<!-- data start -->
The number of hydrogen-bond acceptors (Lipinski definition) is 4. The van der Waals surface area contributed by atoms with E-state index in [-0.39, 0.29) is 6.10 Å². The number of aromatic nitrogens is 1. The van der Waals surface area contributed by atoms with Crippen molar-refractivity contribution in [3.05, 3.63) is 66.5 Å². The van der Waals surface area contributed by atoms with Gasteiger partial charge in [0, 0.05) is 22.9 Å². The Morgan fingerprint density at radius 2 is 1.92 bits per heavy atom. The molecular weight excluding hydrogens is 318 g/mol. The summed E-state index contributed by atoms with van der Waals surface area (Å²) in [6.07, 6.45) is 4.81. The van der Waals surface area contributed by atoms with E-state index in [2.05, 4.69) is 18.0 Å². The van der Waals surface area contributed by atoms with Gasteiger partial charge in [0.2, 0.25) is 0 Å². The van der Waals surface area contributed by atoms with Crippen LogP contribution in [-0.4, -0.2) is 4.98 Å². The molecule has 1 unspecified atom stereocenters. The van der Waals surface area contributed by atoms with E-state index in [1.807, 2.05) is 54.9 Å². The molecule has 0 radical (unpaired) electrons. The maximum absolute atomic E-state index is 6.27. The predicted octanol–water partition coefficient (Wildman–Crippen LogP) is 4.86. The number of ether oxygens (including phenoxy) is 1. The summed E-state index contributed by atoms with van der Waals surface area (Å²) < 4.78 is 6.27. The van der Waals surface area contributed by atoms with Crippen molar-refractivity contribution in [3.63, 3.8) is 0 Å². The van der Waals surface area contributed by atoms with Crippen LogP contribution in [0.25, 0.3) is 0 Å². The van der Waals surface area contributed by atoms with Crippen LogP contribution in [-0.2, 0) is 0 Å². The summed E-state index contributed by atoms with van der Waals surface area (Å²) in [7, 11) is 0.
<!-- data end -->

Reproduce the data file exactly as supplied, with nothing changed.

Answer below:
The number of hydrogen-bond acceptors (Lipinski definition) is 4. The van der Waals surface area contributed by atoms with E-state index in [-0.39, 0.29) is 6.10 Å². The number of aromatic nitrogens is 1. The van der Waals surface area contributed by atoms with Crippen molar-refractivity contribution in [3.05, 3.63) is 66.5 Å². The van der Waals surface area contributed by atoms with Gasteiger partial charge in [0, 0.05) is 22.9 Å². The Morgan fingerprint density at radius 2 is 1.92 bits per heavy atom. The molecular weight excluding hydrogens is 318 g/mol. The summed E-state index contributed by atoms with van der Waals surface area (Å²) in [6.07, 6.45) is 4.81. The van der Waals surface area contributed by atoms with E-state index in [2.05, 4.69) is 18.0 Å². The van der Waals surface area contributed by atoms with Gasteiger partial charge in [0.2, 0.25) is 0 Å². The van der Waals surface area contributed by atoms with Crippen LogP contribution in [-0.4, -0.2) is 4.98 Å². The molecule has 1 unspecified atom stereocenters. The van der Waals surface area contributed by atoms with E-state index in [1.807, 2.05) is 54.9 Å². The molecule has 0 radical (unpaired) electrons. The maximum absolute atomic E-state index is 6.27. The predicted octanol–water partition coefficient (Wildman–Crippen LogP) is 4.86. The number of ether oxygens (including phenoxy) is 1. The summed E-state index contributed by atoms with van der Waals surface area (Å²) < 4.78 is 6.27. The van der Waals surface area contributed by atoms with Crippen molar-refractivity contribution in [3.63, 3.8) is 0 Å². The van der Waals surface area contributed by atoms with Crippen LogP contribution in [0.25, 0.3) is 0 Å². The van der Waals surface area contributed by atoms with Crippen LogP contribution in [-0.2, 0) is 0 Å². The summed E-state index contributed by atoms with van der Waals surface area (Å²) in [7, 11) is 0.